Christopher Brooks, a 26 year-old high school teacher, having to serve in this disciplinary role became a burden:
“I can see most people would feel enthused that they’re helping out their colleagues – like they picked me because they respect me – but it’s also becoming a burden now because I have other things to do. I have to plan. I have to plan for my kids to be on a specific track, plan my lessons, and correct papers. Just the regular things that teachers do.”
The socio-emotional challenges black male teachers faced were not enough to drive them from their schools. The nine black male teachers who left their school or the teaching profession cited having to teach under poor working conditions – specifically dysfunctional administrators. This finding supports a recent theory by Harvard University researchers Nicole Simon and Susan Moore Johnson. Black male teachers described an environment of hyper-surveillance by administrators, continuous observations where the focus was on complying with singular ways of teaching and adhering to a scripted curriculum.
As Adebayo Adjayi, who voluntarily chose to move schools at the end of the year after having taught at his elementary school for twenty-years, said, “Administrators conduct observations and write one side of the whole story, negatives, it’s demoralizing.”
Given the socio-emotional challenges black male teachers face and the influence of poor working conditions on their decisions to leave – what should be done?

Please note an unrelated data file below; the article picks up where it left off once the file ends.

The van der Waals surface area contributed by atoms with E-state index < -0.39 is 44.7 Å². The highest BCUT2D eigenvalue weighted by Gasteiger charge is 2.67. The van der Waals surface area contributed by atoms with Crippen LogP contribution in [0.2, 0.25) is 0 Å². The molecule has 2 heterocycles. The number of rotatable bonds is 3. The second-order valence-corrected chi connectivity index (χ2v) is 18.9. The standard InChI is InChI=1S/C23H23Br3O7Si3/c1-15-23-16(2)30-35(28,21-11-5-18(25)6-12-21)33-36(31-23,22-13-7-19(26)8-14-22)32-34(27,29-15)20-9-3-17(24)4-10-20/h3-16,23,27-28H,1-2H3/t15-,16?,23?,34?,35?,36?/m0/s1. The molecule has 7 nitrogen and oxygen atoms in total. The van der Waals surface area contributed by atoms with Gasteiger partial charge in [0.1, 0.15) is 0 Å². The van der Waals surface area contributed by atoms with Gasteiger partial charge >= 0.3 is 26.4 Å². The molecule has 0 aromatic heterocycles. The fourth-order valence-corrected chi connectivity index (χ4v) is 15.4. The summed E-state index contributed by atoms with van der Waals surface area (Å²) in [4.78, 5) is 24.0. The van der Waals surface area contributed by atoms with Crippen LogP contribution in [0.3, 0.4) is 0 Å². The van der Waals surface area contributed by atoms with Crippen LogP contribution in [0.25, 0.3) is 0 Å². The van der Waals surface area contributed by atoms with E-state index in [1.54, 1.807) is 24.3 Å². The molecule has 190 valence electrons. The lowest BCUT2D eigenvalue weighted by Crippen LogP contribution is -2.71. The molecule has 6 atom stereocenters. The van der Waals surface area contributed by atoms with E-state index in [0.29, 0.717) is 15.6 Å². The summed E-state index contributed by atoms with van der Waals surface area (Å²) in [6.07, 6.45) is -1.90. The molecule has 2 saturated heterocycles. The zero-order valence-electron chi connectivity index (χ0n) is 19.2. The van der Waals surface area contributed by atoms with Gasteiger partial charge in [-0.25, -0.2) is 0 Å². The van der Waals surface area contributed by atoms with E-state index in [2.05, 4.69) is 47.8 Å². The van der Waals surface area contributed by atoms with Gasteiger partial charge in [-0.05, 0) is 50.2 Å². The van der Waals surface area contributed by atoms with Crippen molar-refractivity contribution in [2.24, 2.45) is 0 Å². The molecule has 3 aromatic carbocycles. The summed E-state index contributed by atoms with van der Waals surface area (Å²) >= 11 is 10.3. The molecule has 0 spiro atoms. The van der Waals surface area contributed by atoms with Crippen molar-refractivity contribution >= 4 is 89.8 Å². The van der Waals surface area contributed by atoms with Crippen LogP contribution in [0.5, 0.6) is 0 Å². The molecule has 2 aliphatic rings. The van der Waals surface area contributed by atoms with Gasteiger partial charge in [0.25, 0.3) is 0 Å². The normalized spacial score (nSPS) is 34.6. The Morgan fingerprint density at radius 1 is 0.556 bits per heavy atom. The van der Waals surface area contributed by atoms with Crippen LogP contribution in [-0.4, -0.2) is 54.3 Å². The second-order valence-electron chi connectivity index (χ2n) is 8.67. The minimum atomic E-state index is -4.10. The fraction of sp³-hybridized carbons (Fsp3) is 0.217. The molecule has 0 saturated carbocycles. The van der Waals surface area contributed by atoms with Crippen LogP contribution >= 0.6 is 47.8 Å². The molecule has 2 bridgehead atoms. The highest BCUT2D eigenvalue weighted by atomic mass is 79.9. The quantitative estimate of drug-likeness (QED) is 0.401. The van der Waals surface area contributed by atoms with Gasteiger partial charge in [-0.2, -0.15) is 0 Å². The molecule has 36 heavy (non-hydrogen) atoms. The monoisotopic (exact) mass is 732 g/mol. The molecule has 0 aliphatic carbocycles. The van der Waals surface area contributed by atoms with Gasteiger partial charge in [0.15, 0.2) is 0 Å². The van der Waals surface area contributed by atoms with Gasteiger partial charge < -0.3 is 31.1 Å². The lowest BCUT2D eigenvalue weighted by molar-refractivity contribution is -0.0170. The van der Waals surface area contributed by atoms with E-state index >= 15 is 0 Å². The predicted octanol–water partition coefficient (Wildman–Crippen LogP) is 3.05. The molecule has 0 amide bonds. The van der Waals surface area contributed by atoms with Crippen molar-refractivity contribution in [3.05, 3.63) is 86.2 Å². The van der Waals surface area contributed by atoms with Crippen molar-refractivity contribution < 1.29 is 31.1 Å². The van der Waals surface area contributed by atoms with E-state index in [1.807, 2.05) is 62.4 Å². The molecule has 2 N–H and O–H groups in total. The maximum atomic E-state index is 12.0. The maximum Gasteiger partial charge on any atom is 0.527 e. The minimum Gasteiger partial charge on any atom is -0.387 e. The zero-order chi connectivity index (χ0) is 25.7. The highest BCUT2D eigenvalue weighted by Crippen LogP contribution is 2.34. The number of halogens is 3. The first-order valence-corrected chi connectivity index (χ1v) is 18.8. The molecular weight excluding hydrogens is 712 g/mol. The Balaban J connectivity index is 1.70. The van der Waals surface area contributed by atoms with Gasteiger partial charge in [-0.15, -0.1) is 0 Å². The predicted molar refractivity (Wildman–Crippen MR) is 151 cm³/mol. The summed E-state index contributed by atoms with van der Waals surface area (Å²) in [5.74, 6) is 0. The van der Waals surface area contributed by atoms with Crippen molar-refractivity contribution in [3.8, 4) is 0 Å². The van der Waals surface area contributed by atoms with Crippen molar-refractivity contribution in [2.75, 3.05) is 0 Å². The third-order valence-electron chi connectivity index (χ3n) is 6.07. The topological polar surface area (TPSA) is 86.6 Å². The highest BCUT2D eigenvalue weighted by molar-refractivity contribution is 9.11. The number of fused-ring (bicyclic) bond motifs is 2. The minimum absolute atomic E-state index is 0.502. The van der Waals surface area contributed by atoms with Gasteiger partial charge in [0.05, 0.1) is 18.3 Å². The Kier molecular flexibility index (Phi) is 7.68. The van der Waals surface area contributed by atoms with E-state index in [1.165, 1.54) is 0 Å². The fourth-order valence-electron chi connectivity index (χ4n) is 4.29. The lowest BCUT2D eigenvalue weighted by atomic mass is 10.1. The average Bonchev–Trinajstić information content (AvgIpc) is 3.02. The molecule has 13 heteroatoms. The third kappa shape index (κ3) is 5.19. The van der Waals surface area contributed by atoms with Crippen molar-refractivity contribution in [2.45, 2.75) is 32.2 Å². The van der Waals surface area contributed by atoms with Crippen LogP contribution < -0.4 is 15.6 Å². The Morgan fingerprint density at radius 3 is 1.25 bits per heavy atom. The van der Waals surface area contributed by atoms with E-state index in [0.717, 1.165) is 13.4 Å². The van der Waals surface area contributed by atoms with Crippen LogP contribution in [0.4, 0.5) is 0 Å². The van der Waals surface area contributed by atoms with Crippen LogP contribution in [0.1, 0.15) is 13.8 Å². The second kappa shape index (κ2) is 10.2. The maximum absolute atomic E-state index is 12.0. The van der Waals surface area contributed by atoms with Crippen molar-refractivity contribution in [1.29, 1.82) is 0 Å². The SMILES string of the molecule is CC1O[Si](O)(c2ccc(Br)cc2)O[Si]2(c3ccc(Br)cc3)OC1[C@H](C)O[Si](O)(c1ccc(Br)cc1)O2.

Clearly, as Dante Smith notes, we can’t have students learn in schools that resemble prisons. And, administrators should use classroom observations to support teacher learning rather than to penalize teachers.
One potential solution is designing “differentiated professional development” sessions for male teachers of color and, by extension, teachers of color. In schools, we create learning opportunities that incorporate students’ diverse experiences into the classroom. However, we do not create differentiated learning spaces for teachers. To respond to the unique experiences of male teachers of color, I designed the Boston Teacher Residency Male Teachers of Color Network while on the faculty of the Boston Teacher Residency program (BTR). This program had two purposes: to address the unique social-emotional needs of male teachers of color and equip these teachers with tools to improve their teaching practice in service of student learning.
We met once a month, typically on Friday evenings for two hours. Informed by the experiences of black male teachers in my study, we divided meetings into two segments. During the first part of the meeting, participants provided each other with suggestions on how to address the varying socio-emotional challenges they faced. During the second part of the meeting, one male teacher presented a challenge he had around his teaching practice and received feedback from his peers. These challenges ranged from how to engage students to how to make curriculum culturally relevant.
In creating such differentiated professional development opportunities, districts should draw on the learning from these male teachers of color. According to Stanford University researcher Linda Darling-Hammond, increasing learning for teachers is vital to creating continuous improvement for the entire system.
The success of the Boston Teacher Residency Male Teachers of Color Network influenced Boston Public Schools district-wide initiative the Male Educators of Color Executive Coaching Seminar Series and New York City’s current efforts to design professional development to support male teachers of color.
In addition to calls to increase the ethnic/racial diversity in schools — districts must look within schools to design initiatives to support and retain the diverse teaching force they have.